Once the entire exterior and interior physical inspection is complete, your Houston foundation expert will walk you through all of the findings noted in their report.  Next, the foundation contractor will sit with you and explain how your home elevation has moved and what the current measurements are.  Lastly, they will draw up a detailed plan on pier placement throughout your home and how the placement will assist in leveling and stabilizing your foundation.  Sometimes pier placement may not be needed as home settling is sometimes minimal and only cosmetic adjustments to sheet rock are needed.  In other cases, it may be necessary to dig trenches under the home to place piers depending on the severity of the foundation repair needed.

What An Inspection will Cost

All inspections by AAA Foundation Service are performed at no cost throughout the Houston metropolitan area for homeowners. If you do not own the home and are looking to get an inspection prior to a home purchase in the cost is typically between $250 and up depending on the size of the home.

Be Present During Your Foundation Inspection

If you want to know how extensive your foundation damage really is, you will want to be present during the entire process. The knowledge that you possess as the homeowner will typically lend itself to identifying any issues that surface during the review of your home foundation. Also, as a homeowner, there is a great deal of insight that can be taken away as a learning experience during a home inspection. Make sure to ask any question that you are looking to have answered and ensure that your contractor answers all of your questions efficiently and effectively.  For a no-obligation inspection, give us a call today.  AAA Foundation Service is the best foundation repair company in Houston.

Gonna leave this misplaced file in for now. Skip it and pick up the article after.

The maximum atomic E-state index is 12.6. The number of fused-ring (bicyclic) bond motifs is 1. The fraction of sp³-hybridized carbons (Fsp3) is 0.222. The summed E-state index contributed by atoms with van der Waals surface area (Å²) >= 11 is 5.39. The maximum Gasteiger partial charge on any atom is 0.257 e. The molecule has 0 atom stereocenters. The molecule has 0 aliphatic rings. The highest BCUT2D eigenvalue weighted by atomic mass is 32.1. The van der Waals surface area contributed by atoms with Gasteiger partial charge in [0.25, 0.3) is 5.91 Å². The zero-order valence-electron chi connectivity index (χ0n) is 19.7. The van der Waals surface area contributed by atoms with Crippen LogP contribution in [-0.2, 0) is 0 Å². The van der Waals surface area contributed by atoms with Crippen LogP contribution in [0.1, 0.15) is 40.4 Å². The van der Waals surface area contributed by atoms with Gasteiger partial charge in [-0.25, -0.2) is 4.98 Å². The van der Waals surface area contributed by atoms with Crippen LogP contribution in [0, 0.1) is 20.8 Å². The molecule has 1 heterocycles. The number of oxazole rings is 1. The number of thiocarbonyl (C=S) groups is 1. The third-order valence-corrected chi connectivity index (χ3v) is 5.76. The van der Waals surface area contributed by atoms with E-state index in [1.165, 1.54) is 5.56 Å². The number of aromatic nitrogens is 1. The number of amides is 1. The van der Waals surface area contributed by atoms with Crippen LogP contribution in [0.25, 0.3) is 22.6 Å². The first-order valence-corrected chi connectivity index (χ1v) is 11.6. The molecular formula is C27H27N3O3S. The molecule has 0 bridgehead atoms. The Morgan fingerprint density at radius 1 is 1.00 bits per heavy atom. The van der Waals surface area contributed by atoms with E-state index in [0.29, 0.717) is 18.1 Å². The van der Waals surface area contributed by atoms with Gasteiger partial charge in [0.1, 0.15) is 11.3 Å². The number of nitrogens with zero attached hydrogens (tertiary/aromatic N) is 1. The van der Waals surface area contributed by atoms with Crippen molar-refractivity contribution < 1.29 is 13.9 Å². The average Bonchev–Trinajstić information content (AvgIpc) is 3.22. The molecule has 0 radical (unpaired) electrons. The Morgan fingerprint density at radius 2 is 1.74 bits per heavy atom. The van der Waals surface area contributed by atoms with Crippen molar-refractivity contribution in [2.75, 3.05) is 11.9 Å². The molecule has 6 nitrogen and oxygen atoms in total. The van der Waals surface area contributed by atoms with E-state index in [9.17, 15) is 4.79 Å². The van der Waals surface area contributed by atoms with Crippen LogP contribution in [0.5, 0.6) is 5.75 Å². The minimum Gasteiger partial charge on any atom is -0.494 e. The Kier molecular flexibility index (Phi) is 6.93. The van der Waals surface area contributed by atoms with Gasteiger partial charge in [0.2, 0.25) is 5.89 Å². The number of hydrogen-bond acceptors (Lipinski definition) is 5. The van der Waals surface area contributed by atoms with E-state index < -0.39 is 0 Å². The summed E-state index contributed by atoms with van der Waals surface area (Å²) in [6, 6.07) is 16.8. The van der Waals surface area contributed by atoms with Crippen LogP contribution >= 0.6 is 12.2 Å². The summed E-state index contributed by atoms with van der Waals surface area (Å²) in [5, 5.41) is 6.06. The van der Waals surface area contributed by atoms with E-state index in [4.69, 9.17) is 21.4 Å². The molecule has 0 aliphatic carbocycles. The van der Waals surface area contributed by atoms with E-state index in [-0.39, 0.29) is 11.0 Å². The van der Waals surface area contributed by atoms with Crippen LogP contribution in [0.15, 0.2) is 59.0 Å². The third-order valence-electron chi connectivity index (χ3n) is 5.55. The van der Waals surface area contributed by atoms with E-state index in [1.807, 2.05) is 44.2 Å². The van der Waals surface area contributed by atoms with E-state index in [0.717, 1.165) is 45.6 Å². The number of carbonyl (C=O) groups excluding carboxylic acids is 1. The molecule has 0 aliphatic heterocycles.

Foundation Inspections Terms

The foundation is one of the most important parts of a building, being responsible for bearing the weight of the home that sits atop it. Unfortunately, as time goes on, foundations often develop problems that leave a home under-supported. This may lead to structural issues that reduce the home’s value, while also making it difficult to inhabit.
For that reason, you should have your home inspected regularly for signs of foundation trouble. Yet many homeowners shy away from this important form of maintenance because they do not understand the language used to describe foundation troubles. This article will help to put you at ease by discussing three common terms used when discussing a home’s foundation.

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Structural Integrity

Structural integrity is a general term used to designate a component’s capability of bearing the weight of the overall structure. This term encompasses such things as the component’s stability, strength, and over soundness. If any of these qualities have begun to suffer, it may place the structure – in this case, your home – at serious risk of damage.